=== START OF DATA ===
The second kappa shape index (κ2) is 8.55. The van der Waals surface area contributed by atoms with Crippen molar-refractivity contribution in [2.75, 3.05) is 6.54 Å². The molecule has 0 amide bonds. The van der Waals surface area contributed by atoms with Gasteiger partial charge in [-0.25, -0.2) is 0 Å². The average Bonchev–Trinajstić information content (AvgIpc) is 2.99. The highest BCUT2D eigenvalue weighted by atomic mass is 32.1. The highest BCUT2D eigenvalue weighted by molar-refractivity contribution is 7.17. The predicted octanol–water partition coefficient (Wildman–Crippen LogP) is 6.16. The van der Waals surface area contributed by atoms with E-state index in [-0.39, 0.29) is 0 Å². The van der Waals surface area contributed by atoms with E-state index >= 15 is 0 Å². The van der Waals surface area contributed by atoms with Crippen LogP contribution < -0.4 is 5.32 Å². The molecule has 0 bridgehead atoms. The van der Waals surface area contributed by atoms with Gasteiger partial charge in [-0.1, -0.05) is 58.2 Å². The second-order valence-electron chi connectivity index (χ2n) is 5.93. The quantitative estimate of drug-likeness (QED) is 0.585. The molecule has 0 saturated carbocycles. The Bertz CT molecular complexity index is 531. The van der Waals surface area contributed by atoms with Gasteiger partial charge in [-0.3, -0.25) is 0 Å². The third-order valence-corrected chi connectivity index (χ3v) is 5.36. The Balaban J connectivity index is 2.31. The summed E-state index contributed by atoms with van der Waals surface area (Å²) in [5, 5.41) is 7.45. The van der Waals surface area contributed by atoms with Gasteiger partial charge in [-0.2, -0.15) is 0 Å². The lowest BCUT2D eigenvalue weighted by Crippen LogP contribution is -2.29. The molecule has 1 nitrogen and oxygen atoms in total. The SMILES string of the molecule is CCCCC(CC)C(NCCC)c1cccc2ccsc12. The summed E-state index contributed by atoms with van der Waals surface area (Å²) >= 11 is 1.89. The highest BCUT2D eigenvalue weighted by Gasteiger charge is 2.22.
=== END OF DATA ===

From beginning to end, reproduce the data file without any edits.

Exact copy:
The second kappa shape index (κ2) is 8.55. The van der Waals surface area contributed by atoms with Crippen molar-refractivity contribution in [2.75, 3.05) is 6.54 Å². The molecule has 0 amide bonds. The van der Waals surface area contributed by atoms with Gasteiger partial charge in [-0.25, -0.2) is 0 Å². The average Bonchev–Trinajstić information content (AvgIpc) is 2.99. The highest BCUT2D eigenvalue weighted by atomic mass is 32.1. The highest BCUT2D eigenvalue weighted by molar-refractivity contribution is 7.17. The predicted octanol–water partition coefficient (Wildman–Crippen LogP) is 6.16. The van der Waals surface area contributed by atoms with E-state index in [-0.39, 0.29) is 0 Å². The van der Waals surface area contributed by atoms with E-state index >= 15 is 0 Å². The van der Waals surface area contributed by atoms with Crippen LogP contribution < -0.4 is 5.32 Å². The molecule has 0 bridgehead atoms. The van der Waals surface area contributed by atoms with Gasteiger partial charge in [-0.1, -0.05) is 58.2 Å². The second-order valence-electron chi connectivity index (χ2n) is 5.93. The quantitative estimate of drug-likeness (QED) is 0.585. The molecule has 0 saturated carbocycles. The Bertz CT molecular complexity index is 531. The van der Waals surface area contributed by atoms with Gasteiger partial charge in [-0.3, -0.25) is 0 Å². The third-order valence-corrected chi connectivity index (χ3v) is 5.36. The Balaban J connectivity index is 2.31. The summed E-state index contributed by atoms with van der Waals surface area (Å²) in [5, 5.41) is 7.45. The van der Waals surface area contributed by atoms with Gasteiger partial charge in [-0.2, -0.15) is 0 Å². The lowest BCUT2D eigenvalue weighted by Crippen LogP contribution is -2.29. The molecule has 1 nitrogen and oxygen atoms in total. The SMILES string of the molecule is CCCCC(CC)C(NCCC)c1cccc2ccsc12. The summed E-state index contributed by atoms with van der Waals surface area (Å²) >= 11 is 1.89. The highest BCUT2D eigenvalue weighted by Gasteiger charge is 2.22.